E.g., 02/26/2017
E.g., 02/26/2017

Country Resource - Afghanistan

Afghanistan

AF
  • Population..........................................................................................33,332,025 (July 2016 est.)
  • Population growth rate ....................................................................................2.34% (2016 est.)
  • Birth rate..................................................................38.3 births/1,000 population (2016 est.)
  • Death rate..............................................................13.7 deaths/1,000 population (2016 est.)
  • Net migration rate........................................-1.2 migrant(s)/1,000 population (2016 est.)
  • Ethnic groups................................................Pashtun, Tajik, Hazara, Uzbek, other (includes smaller numbers of Baloch, Turkmen, Nuristani, Pamiri, Arab, Gujar, Brahui, Qizilbash, Aimaq, Pashai, and Kyrghyz)

​Note: current statistical data on the sensitive subject of ethnicity in Afghanistan is not available, and ethnicity data from small samples of respondents to opinion polls are not a reliable alternative; Afghanistan's 2004 constitution recognizes 14 ethnic groups: Pashtun, Tajik, Hazara, Uzbek, Baloch, Turkmen, Nuristani, Pamiri, Arab, Gujar, Brahui, Qizilbash, Aimaq, and Pashai (2015).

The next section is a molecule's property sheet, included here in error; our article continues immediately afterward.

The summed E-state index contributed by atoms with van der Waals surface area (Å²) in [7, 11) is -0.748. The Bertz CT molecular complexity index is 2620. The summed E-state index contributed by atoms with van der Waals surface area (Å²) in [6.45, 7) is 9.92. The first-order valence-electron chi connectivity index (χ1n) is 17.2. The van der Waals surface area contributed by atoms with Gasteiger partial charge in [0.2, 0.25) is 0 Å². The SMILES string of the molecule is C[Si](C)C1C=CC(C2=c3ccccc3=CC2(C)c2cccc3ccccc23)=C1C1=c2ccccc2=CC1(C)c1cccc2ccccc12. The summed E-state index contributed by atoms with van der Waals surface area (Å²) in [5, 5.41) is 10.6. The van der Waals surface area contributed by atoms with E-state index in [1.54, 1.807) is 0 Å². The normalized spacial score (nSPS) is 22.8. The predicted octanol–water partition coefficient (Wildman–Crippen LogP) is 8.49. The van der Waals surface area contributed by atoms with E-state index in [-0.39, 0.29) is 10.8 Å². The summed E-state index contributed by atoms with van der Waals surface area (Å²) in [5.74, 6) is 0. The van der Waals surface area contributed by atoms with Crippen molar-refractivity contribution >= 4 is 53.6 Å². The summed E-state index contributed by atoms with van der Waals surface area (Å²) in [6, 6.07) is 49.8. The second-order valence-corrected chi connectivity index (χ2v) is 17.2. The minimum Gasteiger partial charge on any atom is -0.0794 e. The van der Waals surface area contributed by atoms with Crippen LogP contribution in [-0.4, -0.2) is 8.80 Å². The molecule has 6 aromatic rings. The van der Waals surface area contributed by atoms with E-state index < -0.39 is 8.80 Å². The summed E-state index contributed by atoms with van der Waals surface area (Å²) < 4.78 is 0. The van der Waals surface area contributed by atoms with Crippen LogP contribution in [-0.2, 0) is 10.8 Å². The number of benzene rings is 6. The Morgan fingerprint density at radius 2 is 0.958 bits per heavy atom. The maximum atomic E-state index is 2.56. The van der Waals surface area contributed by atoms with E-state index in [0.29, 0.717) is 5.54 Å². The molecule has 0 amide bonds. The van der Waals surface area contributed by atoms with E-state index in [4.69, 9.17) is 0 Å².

CIA World Factbook

Recent Activity

Afghanistan, once the world's largest origin of refugees, is increasingly experiencing mixed migration, including seasonal and permanent outflows for both economic and humanitarian reasons, internal displacement, and refugee returns. This feature article examines the current trends with a focus on return migration and the development impacts at the intersection of displacement and urbanization.

The obstacles to humanitarian efforts in Afghanistan could foreshadow those in post-war Iraq. MPI Associate Policy Analyst Erin Patrick maps out some of the possible lessons for policymakers and aid workers.
Reports
October 2003

In the aftermath of the 9/11 attacks on the U.S., EU officials issued a symbolic statement that the EU was prepared to receive Afghan refugees displaced from the looming American intervention. Despite internal policy tendencies to reject Afghan claims to protection and domestic security concerns, EU officials seemed to recognize at the time there was very little risk of a massive influx of Afghan refugees.